There was no mention of the stakeholder option.
One of the other two options in the 2002 Green Paper was that when the old employer had offered a DB or a DC scheme, the new employer, too, would have to offer one of those schemes, with a comparable contribution. The second option was a group personal pension or a stakeholder pension. Again, the Library briefing states:
''In the event, the Government is supporting the simplest option which imposes the lowest costs on transferee employers. Many consumer representatives argued strongly for a more generous approach during the consultation.''
The views of the TUC and OPAS bear out that view.
It is also worth noting the slightly different point of view of the CBI, which is not at all happy with the
maximum figure of 6 per cent. It is opposed in principle to the extension of TUPE to cover occupational pensions, but it points out that if the Government are determined to do that,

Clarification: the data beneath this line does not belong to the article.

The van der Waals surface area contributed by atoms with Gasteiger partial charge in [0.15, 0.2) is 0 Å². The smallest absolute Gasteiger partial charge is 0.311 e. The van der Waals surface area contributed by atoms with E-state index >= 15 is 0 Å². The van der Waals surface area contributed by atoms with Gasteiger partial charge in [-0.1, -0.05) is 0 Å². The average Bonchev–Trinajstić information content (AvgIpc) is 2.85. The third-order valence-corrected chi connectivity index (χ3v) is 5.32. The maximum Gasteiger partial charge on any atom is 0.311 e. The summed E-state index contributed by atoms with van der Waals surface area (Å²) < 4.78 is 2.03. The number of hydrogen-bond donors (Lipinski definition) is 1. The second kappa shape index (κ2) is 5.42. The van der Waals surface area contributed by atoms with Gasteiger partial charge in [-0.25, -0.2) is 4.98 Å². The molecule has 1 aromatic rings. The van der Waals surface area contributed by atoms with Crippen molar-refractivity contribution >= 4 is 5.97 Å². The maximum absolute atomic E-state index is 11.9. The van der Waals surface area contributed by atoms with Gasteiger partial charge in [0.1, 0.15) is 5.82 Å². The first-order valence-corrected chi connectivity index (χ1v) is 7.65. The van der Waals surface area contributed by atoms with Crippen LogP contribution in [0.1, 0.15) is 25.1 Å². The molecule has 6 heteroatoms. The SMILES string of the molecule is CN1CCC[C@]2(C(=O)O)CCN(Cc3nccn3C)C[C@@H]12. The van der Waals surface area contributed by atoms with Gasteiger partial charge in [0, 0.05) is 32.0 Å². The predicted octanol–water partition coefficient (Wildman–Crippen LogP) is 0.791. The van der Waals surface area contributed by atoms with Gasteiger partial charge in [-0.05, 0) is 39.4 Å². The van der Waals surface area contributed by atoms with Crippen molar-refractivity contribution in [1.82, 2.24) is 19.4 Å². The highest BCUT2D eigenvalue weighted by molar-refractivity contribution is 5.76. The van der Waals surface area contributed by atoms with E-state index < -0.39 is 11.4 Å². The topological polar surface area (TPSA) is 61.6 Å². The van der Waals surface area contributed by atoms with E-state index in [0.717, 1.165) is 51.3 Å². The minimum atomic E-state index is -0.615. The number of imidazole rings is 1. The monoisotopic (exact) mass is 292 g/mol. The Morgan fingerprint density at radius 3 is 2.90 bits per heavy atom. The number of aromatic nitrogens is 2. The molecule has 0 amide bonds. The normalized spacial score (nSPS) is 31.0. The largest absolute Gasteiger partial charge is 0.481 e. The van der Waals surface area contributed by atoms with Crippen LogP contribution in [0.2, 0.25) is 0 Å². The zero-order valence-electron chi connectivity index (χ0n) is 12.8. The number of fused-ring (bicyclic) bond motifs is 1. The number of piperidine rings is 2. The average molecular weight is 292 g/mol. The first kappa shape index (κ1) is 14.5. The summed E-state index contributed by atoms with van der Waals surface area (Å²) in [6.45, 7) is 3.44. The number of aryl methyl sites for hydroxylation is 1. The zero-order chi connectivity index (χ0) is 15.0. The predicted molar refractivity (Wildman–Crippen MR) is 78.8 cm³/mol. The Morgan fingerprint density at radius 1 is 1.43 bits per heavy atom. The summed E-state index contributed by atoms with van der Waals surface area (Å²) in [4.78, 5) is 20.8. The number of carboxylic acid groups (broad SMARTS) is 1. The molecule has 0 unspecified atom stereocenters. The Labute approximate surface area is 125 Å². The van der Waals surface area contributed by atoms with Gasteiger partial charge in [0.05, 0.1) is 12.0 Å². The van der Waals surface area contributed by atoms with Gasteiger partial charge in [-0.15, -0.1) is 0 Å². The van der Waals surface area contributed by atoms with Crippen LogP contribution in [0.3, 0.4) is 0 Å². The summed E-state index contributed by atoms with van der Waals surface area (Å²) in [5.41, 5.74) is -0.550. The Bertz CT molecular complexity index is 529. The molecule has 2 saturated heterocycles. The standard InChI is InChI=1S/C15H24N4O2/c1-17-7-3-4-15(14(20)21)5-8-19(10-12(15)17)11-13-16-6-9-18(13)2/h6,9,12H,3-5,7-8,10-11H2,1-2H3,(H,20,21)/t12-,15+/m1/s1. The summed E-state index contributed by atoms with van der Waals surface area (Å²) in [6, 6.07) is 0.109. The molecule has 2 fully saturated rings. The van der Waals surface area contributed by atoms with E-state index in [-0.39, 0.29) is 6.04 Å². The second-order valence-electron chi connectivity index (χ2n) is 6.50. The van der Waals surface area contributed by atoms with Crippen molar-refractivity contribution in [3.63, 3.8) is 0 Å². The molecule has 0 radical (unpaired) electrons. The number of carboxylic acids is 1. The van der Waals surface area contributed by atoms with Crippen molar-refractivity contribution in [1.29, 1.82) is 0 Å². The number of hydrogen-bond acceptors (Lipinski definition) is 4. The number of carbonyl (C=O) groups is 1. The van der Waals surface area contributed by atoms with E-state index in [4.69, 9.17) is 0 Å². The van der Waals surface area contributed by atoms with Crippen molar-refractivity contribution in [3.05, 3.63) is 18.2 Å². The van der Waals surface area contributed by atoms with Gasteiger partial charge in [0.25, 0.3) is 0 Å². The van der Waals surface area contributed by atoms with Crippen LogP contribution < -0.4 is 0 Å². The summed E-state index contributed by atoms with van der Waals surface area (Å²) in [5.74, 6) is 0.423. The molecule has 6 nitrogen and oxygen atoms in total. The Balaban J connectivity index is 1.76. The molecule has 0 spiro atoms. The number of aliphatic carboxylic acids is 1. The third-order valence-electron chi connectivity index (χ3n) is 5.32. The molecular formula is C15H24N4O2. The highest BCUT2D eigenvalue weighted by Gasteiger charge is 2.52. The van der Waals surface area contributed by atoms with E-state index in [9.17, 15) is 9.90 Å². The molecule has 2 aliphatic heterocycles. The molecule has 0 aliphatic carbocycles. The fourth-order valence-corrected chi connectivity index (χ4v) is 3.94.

''it is important that the extension of TUPE to occupational pensions is accomplished in a way that is workable for business so that it does not undermine transfers by imposing excessive costs and is not used as a method to ratchet up levels of private sector pension provision. Finally it must be simple to understand and administer, avoiding any need for actuarial certification.''
I would be grateful if the Minister dealt with that specific point. The CBI goes on to say:
''the minimum for employer contribution should be set at the 3 per cent. level—not the 6 per cent''.
We have not heard the Librarian's view—we have heard differing views expressed about the percentages. If the major employers organisation in this country is unhappy with the proposals, the Minister has a case to answer on whether the Government took the trouble to consult it properly. I am passing on its concerns. Does he think that they are groundless? They clearly have not featured in the Government's conclusions. To repeat, the CBI thinks that 3 per cent., not 6 per cent., should be
''established under the stakeholder rules as giving exemption when made to a Group Personal Pension.''
I will be fascinated to hear what the Government have to say about the CBI's position.